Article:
Last week the Department of Health and Human Services Office of Inspector General released its fiscal year 2013 Work Plan describing the issues it intends to investigate during the fiscal year beginning October 1, 2012. In the section of the Work Plan devoted to Parts A and B of Medicare, the OIG identified its concerns with the operation of the Medicare Administrative Contractors (MAC) and the Medicare Recovery Audit Contractors.
The OIG’s Concerns With the Performance of the MACs
In addition to being concerned about CMS’ ability to adequately monitor and assess the performance of the various MACs, the OIG is concerned with whether the MACs have consolidated all Part A and Part B edits within their jurisdiction, have developed and tested final edits, implemented and used initial, local system, and medical review edits and evaluated edit effectiveness. On a related subject, the OIG is also concerned about Part B claims that were suspended for manual prepayment review on the basis of system edits but on which the reviews were not conducted. According to the OIG, because manual review is more timely and costly to the contractor, some suspended claims might not be reviewed but paid inappropriately. In sum, the OIG believes that the MACs may be paying too many improper claims.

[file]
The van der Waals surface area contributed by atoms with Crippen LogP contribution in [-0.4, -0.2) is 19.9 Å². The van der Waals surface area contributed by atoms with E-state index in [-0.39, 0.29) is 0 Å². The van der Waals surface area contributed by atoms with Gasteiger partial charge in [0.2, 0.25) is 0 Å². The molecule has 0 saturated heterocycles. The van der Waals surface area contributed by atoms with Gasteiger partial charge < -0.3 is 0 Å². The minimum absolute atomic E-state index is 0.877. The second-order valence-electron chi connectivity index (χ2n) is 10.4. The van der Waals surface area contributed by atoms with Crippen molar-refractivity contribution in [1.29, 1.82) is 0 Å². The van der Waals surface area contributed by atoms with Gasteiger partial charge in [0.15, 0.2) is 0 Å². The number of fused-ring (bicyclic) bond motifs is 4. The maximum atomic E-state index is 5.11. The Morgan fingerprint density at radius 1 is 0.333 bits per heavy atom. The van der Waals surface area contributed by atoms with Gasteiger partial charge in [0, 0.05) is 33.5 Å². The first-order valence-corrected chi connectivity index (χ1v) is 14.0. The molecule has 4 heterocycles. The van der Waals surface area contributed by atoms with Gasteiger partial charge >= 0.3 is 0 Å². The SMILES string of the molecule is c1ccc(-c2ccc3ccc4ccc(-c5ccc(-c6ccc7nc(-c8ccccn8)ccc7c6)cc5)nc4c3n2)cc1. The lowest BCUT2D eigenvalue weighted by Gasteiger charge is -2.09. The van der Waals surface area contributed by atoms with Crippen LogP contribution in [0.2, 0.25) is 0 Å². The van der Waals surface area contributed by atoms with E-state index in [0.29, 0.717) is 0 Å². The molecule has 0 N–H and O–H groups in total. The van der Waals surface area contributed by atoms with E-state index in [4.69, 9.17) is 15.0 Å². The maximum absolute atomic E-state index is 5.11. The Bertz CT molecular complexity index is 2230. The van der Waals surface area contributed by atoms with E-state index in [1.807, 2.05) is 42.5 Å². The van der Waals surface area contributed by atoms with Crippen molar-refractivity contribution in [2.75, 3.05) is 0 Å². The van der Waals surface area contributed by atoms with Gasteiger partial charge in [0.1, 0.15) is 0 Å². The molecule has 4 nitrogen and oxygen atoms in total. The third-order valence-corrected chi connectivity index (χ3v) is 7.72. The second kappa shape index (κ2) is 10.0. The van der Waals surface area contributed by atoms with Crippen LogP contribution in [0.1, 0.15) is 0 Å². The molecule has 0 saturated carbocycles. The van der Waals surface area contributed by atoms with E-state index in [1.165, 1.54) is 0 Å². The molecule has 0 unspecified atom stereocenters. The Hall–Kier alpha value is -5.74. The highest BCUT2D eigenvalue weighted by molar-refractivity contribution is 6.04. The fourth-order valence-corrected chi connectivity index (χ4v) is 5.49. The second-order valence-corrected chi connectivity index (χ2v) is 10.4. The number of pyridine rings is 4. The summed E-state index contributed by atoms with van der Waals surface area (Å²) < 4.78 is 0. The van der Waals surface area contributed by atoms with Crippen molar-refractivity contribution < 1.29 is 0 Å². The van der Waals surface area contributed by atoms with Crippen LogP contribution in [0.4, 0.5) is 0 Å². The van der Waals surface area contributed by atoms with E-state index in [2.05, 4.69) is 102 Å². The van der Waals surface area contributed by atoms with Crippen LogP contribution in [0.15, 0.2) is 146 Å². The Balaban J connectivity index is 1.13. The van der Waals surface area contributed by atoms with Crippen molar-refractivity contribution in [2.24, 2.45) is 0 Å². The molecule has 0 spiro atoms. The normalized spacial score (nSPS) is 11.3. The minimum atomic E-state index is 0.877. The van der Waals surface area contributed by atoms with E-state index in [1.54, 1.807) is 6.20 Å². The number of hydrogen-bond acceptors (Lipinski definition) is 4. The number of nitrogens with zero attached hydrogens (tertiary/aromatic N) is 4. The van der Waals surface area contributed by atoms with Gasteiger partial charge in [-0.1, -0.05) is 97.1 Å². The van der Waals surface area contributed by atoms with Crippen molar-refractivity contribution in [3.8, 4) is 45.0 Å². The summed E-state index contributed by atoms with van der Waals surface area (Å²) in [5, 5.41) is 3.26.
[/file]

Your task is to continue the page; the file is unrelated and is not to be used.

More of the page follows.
The OIG’s Concern With the Performance of the RACs
As opposed to its concern with the MACs’ performance in specific areas, the OIG Work Plan does not identify any specific concern with the performance of the RACs. Rather, the Work Plan states that the OIG intends to “review the extent that Recovery Audit Contractors (RAC) identified improper payments, identified vulnerabilities, and made potential fraud referrals in 2010 and 2011.” The OIG will also review CMS’ actions in resolving RAC-identified vulnerabilities, addressing potential fraud referrals, and in evaluating RAC performance in 2010 and 2011. Apparently the OIG does not believe that the problems with the RAC program identified by the American Hospital Association, the American Medical Association and other professional organizations as well as some members of Congress warrant investigation.
The Concerns of Others With the Performance of the RACs
Since its inception, the structure of the RAC program has been the subject of considerable unfavorable comment by Medicare providers. In an April 3, 2012 letter, the leaders of 35 professional organizations representing doctors expressed their opposition to CMS’ plan to have RACs conduct prepayment reviews because “[t]he program’s contingency fee structure inappropriately incentivizes the Recovery Auditors to conduct “fishing expeditions” that are exceedingly burdensome for physician practices” and because “[t]hey [Recovery Auditors] are incapable of efficiently or accurately conducting prepayment review.”